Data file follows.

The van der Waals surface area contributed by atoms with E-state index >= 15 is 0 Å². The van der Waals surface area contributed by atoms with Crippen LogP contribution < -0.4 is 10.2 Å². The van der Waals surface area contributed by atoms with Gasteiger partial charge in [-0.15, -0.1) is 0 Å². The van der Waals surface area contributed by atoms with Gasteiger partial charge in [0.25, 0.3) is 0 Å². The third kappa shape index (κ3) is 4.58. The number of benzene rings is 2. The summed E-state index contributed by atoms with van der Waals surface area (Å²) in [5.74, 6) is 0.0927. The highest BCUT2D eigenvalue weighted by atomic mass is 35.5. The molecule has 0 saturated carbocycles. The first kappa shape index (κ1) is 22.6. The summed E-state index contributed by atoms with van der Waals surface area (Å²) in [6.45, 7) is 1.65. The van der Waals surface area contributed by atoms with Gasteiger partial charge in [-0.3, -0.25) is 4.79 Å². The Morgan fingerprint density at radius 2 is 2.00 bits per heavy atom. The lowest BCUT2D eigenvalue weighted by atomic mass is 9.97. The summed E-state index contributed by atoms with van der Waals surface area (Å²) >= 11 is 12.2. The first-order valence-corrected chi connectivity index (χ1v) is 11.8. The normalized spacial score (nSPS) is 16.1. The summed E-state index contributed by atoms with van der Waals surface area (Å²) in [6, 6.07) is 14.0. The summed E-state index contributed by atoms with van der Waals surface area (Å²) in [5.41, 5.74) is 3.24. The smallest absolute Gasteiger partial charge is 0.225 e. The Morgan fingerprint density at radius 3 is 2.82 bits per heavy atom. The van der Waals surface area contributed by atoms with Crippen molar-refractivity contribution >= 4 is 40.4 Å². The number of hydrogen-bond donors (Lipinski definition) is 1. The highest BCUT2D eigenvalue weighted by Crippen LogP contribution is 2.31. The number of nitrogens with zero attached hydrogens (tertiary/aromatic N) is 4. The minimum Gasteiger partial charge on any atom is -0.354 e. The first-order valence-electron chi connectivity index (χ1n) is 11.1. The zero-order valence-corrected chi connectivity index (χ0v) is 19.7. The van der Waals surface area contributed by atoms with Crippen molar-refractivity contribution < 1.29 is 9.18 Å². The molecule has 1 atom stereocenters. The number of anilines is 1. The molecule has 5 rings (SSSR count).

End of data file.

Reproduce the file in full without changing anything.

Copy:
The van der Waals surface area contributed by atoms with E-state index >= 15 is 0 Å². The van der Waals surface area contributed by atoms with Crippen LogP contribution < -0.4 is 10.2 Å². The van der Waals surface area contributed by atoms with Gasteiger partial charge in [-0.15, -0.1) is 0 Å². The van der Waals surface area contributed by atoms with Gasteiger partial charge in [0.25, 0.3) is 0 Å². The third kappa shape index (κ3) is 4.58. The number of benzene rings is 2. The summed E-state index contributed by atoms with van der Waals surface area (Å²) in [5.74, 6) is 0.0927. The highest BCUT2D eigenvalue weighted by atomic mass is 35.5. The molecule has 0 saturated carbocycles. The first kappa shape index (κ1) is 22.6. The summed E-state index contributed by atoms with van der Waals surface area (Å²) in [6.45, 7) is 1.65. The van der Waals surface area contributed by atoms with Gasteiger partial charge in [-0.3, -0.25) is 4.79 Å². The Morgan fingerprint density at radius 2 is 2.00 bits per heavy atom. The lowest BCUT2D eigenvalue weighted by atomic mass is 9.97. The summed E-state index contributed by atoms with van der Waals surface area (Å²) >= 11 is 12.2. The first-order valence-corrected chi connectivity index (χ1v) is 11.8. The normalized spacial score (nSPS) is 16.1. The summed E-state index contributed by atoms with van der Waals surface area (Å²) in [6, 6.07) is 14.0. The summed E-state index contributed by atoms with van der Waals surface area (Å²) in [5.41, 5.74) is 3.24. The smallest absolute Gasteiger partial charge is 0.225 e. The Morgan fingerprint density at radius 3 is 2.82 bits per heavy atom. The van der Waals surface area contributed by atoms with Crippen molar-refractivity contribution >= 4 is 40.4 Å². The number of hydrogen-bond donors (Lipinski definition) is 1. The highest BCUT2D eigenvalue weighted by Crippen LogP contribution is 2.31. The number of nitrogens with zero attached hydrogens (tertiary/aromatic N) is 4. The minimum Gasteiger partial charge on any atom is -0.354 e. The first-order valence-electron chi connectivity index (χ1n) is 11.1. The zero-order valence-corrected chi connectivity index (χ0v) is 19.7. The van der Waals surface area contributed by atoms with Crippen molar-refractivity contribution < 1.29 is 9.18 Å². The molecule has 1 atom stereocenters. The number of anilines is 1. The molecule has 5 rings (SSSR count).